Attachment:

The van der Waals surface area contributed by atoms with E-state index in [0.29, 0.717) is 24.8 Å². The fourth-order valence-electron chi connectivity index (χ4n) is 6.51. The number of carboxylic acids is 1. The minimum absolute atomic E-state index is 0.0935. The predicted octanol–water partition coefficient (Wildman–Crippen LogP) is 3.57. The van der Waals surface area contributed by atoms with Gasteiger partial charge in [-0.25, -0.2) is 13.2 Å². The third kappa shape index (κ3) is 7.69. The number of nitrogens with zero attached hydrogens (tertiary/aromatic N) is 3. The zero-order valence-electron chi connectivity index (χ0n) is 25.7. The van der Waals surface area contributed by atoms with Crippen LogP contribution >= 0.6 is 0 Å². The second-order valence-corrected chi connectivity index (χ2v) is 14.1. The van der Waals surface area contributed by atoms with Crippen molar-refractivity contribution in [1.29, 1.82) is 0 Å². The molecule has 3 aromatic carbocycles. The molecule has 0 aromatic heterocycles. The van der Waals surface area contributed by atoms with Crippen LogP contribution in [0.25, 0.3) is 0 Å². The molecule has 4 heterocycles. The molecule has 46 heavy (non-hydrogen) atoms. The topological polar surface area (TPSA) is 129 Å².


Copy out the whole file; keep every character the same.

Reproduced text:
The van der Waals surface area contributed by atoms with E-state index in [0.29, 0.717) is 24.8 Å². The fourth-order valence-electron chi connectivity index (χ4n) is 6.51. The number of carboxylic acids is 1. The minimum absolute atomic E-state index is 0.0935. The predicted octanol–water partition coefficient (Wildman–Crippen LogP) is 3.57. The van der Waals surface area contributed by atoms with Gasteiger partial charge in [-0.25, -0.2) is 13.2 Å². The third kappa shape index (κ3) is 7.69. The number of nitrogens with zero attached hydrogens (tertiary/aromatic N) is 3. The zero-order valence-electron chi connectivity index (χ0n) is 25.7. The van der Waals surface area contributed by atoms with Crippen LogP contribution >= 0.6 is 0 Å². The second-order valence-corrected chi connectivity index (χ2v) is 14.1. The van der Waals surface area contributed by atoms with Crippen molar-refractivity contribution in [1.29, 1.82) is 0 Å². The molecule has 3 aromatic carbocycles. The molecule has 0 aromatic heterocycles. The van der Waals surface area contributed by atoms with Crippen LogP contribution in [0.25, 0.3) is 0 Å². The molecule has 4 heterocycles. The molecule has 46 heavy (non-hydrogen) atoms. The topological polar surface area (TPSA) is 129 Å².